How do you define a hero? For Jordan Grant, it’s someone who realizes his or her impact and strives to make the world a better place.
Grant only had to look in the mirror to find one, as he was named a Heritage Hero by the Heritage Education Funds this year to celebrate his achievements during his time at the University of Waterloo.
From creating the Deloitte Tech Exchange Program to running a YouTube channel with 150,000 views, Grant has racked up a diverse list of accomplishments.
The Deloitte Tech Exchange Program connects 100 students at the University of Waterloo with cutting edge technologies from Deloitte’s National Innovation Office, and earned Grant the Co-op Student of the Year Award.
We caught up with him to learn more about what it means to be a Heritage Hero.
Q: How did you come up with the Deloitte Tech Exchange Program?
“I joined Deloitte in my first co-op term at their National Innovation Office in Toronto. They told us to dream big and do something innovative.
I noticed Deloitte was showcasing lots of cutting-edge technology, and I knew University of Waterloo students loved doing side projects, so I decided to create an industry-related challenge and bring the technology to the University of Waterloo.”
Q: What’s the key to your success?
“I’d say the key is the community of people around me, and it really comes down to two parts; I’ve gotten good advice from people around me, like my mentors at my co-op roles, and I have people around me that I can bounce ideas off of, like my friends and parents.”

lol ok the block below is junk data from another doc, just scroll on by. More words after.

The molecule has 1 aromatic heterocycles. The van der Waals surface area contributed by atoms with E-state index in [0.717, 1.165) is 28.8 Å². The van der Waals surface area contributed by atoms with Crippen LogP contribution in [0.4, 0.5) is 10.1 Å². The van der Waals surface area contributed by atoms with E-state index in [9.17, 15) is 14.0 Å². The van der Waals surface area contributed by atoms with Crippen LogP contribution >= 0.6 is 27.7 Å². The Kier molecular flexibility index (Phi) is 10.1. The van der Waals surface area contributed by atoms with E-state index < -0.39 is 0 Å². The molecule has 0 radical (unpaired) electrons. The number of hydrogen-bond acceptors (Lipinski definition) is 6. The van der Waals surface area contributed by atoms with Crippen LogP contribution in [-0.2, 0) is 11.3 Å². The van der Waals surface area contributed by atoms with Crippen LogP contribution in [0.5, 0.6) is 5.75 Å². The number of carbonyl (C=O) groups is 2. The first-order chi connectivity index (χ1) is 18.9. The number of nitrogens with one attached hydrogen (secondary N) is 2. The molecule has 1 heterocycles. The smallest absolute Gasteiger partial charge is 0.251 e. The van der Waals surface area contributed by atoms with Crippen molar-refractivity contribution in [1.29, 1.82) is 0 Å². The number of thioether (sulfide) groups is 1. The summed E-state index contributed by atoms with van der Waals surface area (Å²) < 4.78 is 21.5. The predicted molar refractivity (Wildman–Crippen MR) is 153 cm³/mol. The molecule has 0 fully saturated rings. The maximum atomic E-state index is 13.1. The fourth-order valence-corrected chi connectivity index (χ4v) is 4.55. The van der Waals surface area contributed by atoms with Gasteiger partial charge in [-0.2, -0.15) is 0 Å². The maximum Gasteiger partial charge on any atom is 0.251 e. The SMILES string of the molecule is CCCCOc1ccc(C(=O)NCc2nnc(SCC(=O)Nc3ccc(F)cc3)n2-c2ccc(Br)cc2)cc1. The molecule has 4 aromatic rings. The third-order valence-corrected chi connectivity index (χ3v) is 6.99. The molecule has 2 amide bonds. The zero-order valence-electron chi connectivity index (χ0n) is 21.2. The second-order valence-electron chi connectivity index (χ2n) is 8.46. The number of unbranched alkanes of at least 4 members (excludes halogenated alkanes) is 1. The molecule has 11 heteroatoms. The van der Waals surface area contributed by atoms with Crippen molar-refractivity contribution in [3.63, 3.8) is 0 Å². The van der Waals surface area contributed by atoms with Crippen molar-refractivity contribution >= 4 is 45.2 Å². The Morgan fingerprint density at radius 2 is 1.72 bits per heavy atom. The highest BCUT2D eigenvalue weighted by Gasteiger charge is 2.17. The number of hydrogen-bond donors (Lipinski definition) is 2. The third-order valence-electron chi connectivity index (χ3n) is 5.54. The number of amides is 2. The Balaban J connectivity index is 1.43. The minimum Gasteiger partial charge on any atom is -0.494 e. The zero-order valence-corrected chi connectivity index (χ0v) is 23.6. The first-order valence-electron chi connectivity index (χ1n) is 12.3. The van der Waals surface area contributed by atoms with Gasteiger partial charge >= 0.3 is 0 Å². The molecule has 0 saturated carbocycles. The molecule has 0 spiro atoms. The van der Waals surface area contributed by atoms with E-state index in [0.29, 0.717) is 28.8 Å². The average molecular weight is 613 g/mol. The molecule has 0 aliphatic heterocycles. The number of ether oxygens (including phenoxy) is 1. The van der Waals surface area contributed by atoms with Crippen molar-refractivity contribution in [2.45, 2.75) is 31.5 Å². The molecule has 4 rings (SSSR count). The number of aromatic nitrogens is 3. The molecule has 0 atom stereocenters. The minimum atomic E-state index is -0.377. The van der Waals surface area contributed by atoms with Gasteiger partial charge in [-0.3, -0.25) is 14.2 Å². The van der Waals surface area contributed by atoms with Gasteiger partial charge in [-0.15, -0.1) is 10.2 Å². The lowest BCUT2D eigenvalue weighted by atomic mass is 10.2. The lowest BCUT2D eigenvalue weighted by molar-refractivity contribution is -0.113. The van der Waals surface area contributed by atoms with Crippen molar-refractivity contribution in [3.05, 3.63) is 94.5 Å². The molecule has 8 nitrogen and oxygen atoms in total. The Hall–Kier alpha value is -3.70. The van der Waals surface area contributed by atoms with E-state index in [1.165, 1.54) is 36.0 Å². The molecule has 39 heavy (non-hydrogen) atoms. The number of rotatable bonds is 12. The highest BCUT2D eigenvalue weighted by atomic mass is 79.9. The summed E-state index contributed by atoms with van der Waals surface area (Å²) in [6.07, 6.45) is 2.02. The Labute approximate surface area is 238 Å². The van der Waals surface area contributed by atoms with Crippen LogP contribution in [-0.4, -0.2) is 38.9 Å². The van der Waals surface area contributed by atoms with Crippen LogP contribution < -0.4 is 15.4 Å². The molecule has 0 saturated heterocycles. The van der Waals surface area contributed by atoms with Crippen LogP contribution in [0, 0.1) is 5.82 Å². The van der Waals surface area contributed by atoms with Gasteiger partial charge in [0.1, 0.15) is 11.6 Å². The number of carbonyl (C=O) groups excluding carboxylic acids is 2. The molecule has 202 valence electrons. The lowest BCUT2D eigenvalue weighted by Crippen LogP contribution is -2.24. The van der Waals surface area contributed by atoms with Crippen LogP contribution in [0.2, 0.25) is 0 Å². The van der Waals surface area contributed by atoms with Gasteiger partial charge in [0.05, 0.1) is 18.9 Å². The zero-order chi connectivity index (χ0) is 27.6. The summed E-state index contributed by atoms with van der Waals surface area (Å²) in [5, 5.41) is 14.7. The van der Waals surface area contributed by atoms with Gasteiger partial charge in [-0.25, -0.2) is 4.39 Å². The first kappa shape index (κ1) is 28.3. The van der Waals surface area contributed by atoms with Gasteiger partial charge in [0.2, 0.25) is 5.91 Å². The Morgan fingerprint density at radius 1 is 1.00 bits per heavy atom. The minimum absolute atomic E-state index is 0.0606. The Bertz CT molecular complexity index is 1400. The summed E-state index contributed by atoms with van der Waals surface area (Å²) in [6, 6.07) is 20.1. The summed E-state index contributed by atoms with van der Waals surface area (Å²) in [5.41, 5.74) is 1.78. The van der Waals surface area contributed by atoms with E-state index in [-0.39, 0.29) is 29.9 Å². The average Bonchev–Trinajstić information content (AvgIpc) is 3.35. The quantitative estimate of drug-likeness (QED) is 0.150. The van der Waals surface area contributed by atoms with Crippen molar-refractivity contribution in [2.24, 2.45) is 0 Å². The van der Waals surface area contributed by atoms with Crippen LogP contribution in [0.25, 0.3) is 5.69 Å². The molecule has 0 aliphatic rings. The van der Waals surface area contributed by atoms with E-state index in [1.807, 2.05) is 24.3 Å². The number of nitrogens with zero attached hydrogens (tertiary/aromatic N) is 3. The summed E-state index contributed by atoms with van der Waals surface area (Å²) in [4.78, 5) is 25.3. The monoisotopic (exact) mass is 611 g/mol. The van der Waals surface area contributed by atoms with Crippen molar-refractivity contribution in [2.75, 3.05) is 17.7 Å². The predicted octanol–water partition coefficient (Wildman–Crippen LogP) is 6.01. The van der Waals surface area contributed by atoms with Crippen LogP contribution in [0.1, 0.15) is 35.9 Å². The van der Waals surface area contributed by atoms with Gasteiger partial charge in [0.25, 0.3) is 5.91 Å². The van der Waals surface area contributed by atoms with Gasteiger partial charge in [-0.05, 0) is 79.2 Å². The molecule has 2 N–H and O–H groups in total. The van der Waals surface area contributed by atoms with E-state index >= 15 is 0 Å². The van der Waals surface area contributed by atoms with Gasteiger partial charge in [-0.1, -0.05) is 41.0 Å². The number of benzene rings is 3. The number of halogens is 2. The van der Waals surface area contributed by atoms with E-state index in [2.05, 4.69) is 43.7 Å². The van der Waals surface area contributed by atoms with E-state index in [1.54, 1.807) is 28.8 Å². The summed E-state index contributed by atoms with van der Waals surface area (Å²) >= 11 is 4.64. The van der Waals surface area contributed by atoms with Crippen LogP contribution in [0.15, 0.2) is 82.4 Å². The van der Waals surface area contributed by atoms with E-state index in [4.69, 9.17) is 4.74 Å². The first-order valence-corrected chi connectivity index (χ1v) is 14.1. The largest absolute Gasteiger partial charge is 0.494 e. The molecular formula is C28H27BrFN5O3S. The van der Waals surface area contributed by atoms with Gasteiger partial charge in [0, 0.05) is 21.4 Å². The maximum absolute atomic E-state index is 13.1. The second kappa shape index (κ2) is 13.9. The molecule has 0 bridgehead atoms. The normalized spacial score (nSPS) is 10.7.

Q: What attracted you to management engineering in particular? You learned programming and robotics at an early age, so why not something like mechatronics?
“I joined the robotics team in high school and became the head of marketing and PR for our team.
I really enjoyed it and realized that I didn’t want to spend all my time coding. I thought that management engineering had the best mix of everything I wanted to do, so that’s what I went for.”
Q: What’s the biggest way Heritage helped you get to where you are today? What would you say to parents who are unsure or hesitating to open an RESP for their children?
“Heritage really allowed me to go after my interests without worrying about the money. For example, I like to make videos, and when you start buying a camera and microphone to record [those videos], it adds up quickly. A big part of being a Heritage Hero is saying thank you to my parents, because they worked hard to put money away even when it was very difficult for them to do so.
With the government grants you get with an RESP, their efforts were rewarded. So, to parents, I would say that your kids will really appreciate it, and it will give them the opportunity to explore and try things they otherwise may not have been able to, at a time when they’re trying to discover who they are.”